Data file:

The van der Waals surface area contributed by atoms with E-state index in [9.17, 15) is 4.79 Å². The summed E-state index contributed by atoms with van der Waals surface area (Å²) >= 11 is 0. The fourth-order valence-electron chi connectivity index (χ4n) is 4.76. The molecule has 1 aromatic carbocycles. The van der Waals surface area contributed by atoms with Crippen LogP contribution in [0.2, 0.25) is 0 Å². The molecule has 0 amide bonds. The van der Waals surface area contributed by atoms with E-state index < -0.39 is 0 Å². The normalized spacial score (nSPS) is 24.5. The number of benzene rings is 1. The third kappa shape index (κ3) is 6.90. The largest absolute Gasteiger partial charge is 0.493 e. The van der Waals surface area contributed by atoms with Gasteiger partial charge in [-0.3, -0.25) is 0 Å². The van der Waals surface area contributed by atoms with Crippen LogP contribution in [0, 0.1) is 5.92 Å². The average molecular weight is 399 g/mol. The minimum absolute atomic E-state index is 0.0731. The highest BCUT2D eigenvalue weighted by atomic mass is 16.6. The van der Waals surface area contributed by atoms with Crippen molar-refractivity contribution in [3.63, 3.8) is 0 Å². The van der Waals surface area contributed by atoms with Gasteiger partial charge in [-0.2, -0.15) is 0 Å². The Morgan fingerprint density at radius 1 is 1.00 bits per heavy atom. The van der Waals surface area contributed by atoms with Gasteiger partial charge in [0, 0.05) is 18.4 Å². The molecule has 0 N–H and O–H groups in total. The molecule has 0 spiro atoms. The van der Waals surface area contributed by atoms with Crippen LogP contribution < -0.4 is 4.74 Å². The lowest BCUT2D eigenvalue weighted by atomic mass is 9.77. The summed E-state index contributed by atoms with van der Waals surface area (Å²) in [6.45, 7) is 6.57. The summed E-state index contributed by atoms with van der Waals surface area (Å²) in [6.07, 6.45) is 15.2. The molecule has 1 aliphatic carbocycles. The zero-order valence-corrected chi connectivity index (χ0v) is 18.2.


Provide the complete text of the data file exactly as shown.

The van der Waals surface area contributed by atoms with E-state index in [9.17, 15) is 4.79 Å². The summed E-state index contributed by atoms with van der Waals surface area (Å²) >= 11 is 0. The fourth-order valence-electron chi connectivity index (χ4n) is 4.76. The molecule has 1 aromatic carbocycles. The van der Waals surface area contributed by atoms with Crippen LogP contribution in [0.2, 0.25) is 0 Å². The molecule has 0 amide bonds. The van der Waals surface area contributed by atoms with E-state index < -0.39 is 0 Å². The normalized spacial score (nSPS) is 24.5. The number of benzene rings is 1. The third kappa shape index (κ3) is 6.90. The largest absolute Gasteiger partial charge is 0.493 e. The van der Waals surface area contributed by atoms with Gasteiger partial charge in [-0.3, -0.25) is 0 Å². The van der Waals surface area contributed by atoms with Crippen LogP contribution in [0, 0.1) is 5.92 Å². The average molecular weight is 399 g/mol. The minimum absolute atomic E-state index is 0.0731. The highest BCUT2D eigenvalue weighted by atomic mass is 16.6. The van der Waals surface area contributed by atoms with Crippen molar-refractivity contribution in [3.63, 3.8) is 0 Å². The van der Waals surface area contributed by atoms with Gasteiger partial charge in [-0.2, -0.15) is 0 Å². The Morgan fingerprint density at radius 1 is 1.00 bits per heavy atom. The van der Waals surface area contributed by atoms with Gasteiger partial charge in [0, 0.05) is 18.4 Å². The molecule has 0 N–H and O–H groups in total. The molecule has 0 spiro atoms. The van der Waals surface area contributed by atoms with Crippen LogP contribution < -0.4 is 4.74 Å². The lowest BCUT2D eigenvalue weighted by atomic mass is 9.77. The summed E-state index contributed by atoms with van der Waals surface area (Å²) in [6.45, 7) is 6.57. The summed E-state index contributed by atoms with van der Waals surface area (Å²) in [6.07, 6.45) is 15.2. The molecule has 1 aliphatic carbocycles. The zero-order valence-corrected chi connectivity index (χ0v) is 18.2.